Neste has invested millions into developing sustainable aviation fuels and received €135mn from the EU’s Innovation Fund to establish a chemical recycling plant in 2022. However, a lack of regulatory clarity has made scaling up a challenge.

Disruptive events, such as the Covid pandemic and Russia’s invasion of Ukraine, have not helped. “We’ve seen crisis over crisis, that led to macroeconomic volatility,” Wodjereck says. “And that makes planning and predictability a lot more difficult than it was before.”

Solutions are not easy, though. The Commission has started to take a tougher stance on Chinese companies operating in the bloc that benefit from Beijing’s vast state subsidies. But other issues that are hampering investment, such as permitting delays for new facilities and difficulties in accessing EU finance, will not be solved before the EU votes in June.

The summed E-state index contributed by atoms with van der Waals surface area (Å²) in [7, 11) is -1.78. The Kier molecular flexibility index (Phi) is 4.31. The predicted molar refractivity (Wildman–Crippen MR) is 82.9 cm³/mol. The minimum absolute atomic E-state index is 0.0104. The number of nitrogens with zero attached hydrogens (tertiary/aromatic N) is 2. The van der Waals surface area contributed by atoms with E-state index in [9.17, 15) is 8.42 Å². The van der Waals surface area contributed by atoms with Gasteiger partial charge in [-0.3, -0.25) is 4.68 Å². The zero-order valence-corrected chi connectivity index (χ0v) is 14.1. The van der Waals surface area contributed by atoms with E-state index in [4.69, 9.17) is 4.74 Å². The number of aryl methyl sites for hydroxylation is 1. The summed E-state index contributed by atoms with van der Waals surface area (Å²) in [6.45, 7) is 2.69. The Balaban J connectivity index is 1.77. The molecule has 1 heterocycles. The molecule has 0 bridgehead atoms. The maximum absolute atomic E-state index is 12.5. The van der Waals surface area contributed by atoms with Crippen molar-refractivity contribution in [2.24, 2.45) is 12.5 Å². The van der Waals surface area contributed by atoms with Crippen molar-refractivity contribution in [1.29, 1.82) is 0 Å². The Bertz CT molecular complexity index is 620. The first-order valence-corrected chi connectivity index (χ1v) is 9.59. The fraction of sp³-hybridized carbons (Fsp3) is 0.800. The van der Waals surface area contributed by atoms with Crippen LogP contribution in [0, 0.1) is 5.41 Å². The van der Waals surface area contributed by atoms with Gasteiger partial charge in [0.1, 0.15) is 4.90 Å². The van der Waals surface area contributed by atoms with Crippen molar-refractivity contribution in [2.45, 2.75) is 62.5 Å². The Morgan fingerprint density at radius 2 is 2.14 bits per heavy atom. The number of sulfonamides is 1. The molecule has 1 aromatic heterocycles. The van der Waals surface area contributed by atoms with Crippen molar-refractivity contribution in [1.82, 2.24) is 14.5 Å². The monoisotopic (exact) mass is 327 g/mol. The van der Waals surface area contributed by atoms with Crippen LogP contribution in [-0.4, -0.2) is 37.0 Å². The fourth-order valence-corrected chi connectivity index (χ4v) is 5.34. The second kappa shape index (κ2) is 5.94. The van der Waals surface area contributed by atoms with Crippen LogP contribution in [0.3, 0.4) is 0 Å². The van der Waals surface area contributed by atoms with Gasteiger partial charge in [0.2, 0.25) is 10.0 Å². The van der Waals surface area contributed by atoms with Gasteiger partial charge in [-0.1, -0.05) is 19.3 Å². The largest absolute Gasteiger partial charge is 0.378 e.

A survey of 240 companies across 21 European countries by Business­Europe found that more than 60 per cent had to wait between one and six years for permitting approvals. Around 80 per cent said that this was an obstacle to investing in the EU.

The lobby group is also pushing for sustainability reporting obligations to be further lightened to cut costs.

“Is there a quick fix? That is the big question,” says Beyrer, the Business­Europe chief. “It is quite difficult to find quick fixes to issues like permitting, energy prices and regulatory costs at a European level because, to make significant steps on many of these things, you need revision of primary legislation, which we know is hardly going to happen overnight.”

But, he urges, policymakers and industry should not give up: “We must find a way to get there.”